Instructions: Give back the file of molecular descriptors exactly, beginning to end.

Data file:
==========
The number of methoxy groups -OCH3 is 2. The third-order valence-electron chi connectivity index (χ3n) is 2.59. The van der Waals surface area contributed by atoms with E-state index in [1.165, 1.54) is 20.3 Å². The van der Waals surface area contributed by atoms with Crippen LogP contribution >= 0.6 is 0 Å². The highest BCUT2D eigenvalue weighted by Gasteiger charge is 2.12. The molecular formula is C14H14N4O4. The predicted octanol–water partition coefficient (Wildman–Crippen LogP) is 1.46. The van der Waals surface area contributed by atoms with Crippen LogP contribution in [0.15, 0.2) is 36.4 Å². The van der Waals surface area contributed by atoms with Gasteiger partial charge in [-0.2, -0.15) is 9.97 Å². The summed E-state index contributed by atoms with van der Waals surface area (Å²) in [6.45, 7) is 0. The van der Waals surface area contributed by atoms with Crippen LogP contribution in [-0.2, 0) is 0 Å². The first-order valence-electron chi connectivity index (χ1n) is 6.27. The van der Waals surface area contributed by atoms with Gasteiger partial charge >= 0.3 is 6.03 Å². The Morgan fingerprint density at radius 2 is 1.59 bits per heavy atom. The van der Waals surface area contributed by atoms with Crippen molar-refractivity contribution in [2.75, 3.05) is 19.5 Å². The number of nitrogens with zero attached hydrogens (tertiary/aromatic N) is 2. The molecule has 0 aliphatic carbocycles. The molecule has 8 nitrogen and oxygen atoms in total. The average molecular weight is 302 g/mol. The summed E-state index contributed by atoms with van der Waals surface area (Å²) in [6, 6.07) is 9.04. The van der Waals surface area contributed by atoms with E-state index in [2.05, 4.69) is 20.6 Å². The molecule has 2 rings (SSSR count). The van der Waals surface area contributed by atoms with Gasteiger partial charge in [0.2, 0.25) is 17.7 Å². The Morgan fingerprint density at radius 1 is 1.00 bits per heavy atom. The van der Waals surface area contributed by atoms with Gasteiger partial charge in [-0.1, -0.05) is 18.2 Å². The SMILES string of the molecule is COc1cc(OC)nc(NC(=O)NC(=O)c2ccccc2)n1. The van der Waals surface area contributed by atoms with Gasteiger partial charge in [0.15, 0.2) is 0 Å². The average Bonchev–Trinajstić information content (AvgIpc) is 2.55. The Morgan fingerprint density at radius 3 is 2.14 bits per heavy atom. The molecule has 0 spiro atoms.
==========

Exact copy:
The number of methoxy groups -OCH3 is 2. The third-order valence-electron chi connectivity index (χ3n) is 2.59. The van der Waals surface area contributed by atoms with E-state index in [1.165, 1.54) is 20.3 Å². The van der Waals surface area contributed by atoms with Crippen LogP contribution >= 0.6 is 0 Å². The highest BCUT2D eigenvalue weighted by Gasteiger charge is 2.12. The molecular formula is C14H14N4O4. The predicted octanol–water partition coefficient (Wildman–Crippen LogP) is 1.46. The van der Waals surface area contributed by atoms with Crippen LogP contribution in [0.15, 0.2) is 36.4 Å². The van der Waals surface area contributed by atoms with Gasteiger partial charge in [-0.2, -0.15) is 9.97 Å². The summed E-state index contributed by atoms with van der Waals surface area (Å²) in [6.45, 7) is 0. The van der Waals surface area contributed by atoms with Crippen LogP contribution in [-0.2, 0) is 0 Å². The first-order valence-electron chi connectivity index (χ1n) is 6.27. The van der Waals surface area contributed by atoms with Gasteiger partial charge >= 0.3 is 6.03 Å². The Morgan fingerprint density at radius 2 is 1.59 bits per heavy atom. The van der Waals surface area contributed by atoms with Crippen molar-refractivity contribution in [2.75, 3.05) is 19.5 Å². The number of nitrogens with zero attached hydrogens (tertiary/aromatic N) is 2. The molecule has 0 aliphatic carbocycles. The molecule has 8 nitrogen and oxygen atoms in total. The average molecular weight is 302 g/mol. The summed E-state index contributed by atoms with van der Waals surface area (Å²) in [6, 6.07) is 9.04. The van der Waals surface area contributed by atoms with E-state index in [2.05, 4.69) is 20.6 Å². The molecule has 2 rings (SSSR count). The van der Waals surface area contributed by atoms with Gasteiger partial charge in [0.2, 0.25) is 17.7 Å². The Morgan fingerprint density at radius 1 is 1.00 bits per heavy atom. The van der Waals surface area contributed by atoms with Gasteiger partial charge in [-0.1, -0.05) is 18.2 Å². The SMILES string of the molecule is COc1cc(OC)nc(NC(=O)NC(=O)c2ccccc2)n1. The van der Waals surface area contributed by atoms with Gasteiger partial charge in [0.15, 0.2) is 0 Å². The average Bonchev–Trinajstić information content (AvgIpc) is 2.55. The Morgan fingerprint density at radius 3 is 2.14 bits per heavy atom. The molecule has 0 spiro atoms.